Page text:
by Emily Vontom, Published February 22, 2012
Tsu-Win Wu, a nursing professor at Eastern Michigan University, was recently awarded a $134,552 grant that will help increase breast cancer awareness and screening for women in China and Taiwan. The grant was awarded by the Susan G. Komen for a Cure foundation.
Wu's project, Take Care of Yourself and Help Others: Breast Health and Breast Cancer Screening in China and Taiwan, will use trained lay health advisors to work with women in underserved areas.
"The number of Chinese women with breast cancer has surged by more than 20 percent. The rates are even higher in major cities," said Wu. "The increase is mainly due to Westernized lifestyles as well as the cultural stigmas associated with cancer and the lack of breast health knowledge and screening."
Wu will lead a staff from the Healthy Asian Americans Project (HAAP) and use the Lay Health Advisors (LHA) model to recruit and train medical professionals. The professionals will provide services to breast cancer survivors and their families as well as enhance coordination and delivery of breast health and breast cancer services.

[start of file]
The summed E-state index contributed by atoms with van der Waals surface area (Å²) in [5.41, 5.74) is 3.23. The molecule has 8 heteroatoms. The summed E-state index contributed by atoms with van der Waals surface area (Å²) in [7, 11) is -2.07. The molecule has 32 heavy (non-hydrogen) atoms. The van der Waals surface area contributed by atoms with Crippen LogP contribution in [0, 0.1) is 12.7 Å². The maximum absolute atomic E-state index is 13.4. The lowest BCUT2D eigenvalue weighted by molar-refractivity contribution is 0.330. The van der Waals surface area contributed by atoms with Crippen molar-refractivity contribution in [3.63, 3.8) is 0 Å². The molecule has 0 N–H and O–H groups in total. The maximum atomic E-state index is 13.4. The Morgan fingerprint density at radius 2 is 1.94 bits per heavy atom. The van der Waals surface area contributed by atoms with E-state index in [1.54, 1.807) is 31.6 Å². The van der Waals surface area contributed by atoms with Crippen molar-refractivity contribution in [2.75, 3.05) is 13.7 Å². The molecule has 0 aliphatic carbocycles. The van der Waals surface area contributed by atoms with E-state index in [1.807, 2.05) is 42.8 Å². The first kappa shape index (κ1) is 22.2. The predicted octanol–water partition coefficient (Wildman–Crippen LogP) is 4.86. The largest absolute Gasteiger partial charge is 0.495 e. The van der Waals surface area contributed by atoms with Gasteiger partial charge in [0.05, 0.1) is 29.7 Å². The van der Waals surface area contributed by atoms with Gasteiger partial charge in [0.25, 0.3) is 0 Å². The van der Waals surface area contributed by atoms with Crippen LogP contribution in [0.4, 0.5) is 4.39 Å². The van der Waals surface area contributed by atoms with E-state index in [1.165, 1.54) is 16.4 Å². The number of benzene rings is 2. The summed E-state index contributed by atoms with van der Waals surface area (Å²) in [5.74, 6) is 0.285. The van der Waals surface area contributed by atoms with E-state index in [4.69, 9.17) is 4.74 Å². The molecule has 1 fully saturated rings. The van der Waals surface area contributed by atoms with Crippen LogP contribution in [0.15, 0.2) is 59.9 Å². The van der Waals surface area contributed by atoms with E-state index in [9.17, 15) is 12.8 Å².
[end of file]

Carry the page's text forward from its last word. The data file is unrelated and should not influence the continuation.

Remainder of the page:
During a 2008 sabbatical study, Wu discovered that 61 percent of Chinese women age 45 and older and 48 percent of Taiwanese women never had a mammogram and/or ultrasound for breast cancer screening.
Without cancer screening, more women are being diagnosed in the later stages with a 10-year survival rate of less than 10 percent. Wu said that many women are diagnosed with breast cancer at the late stages and have to face the illness alone.
"The project has great potential for changing the outlook of effective cancer control in China and Taiwan," said Wu. "This project will increase awareness and promote screening among the general public that increases the prognosis of breast cancer and improves the quality of life."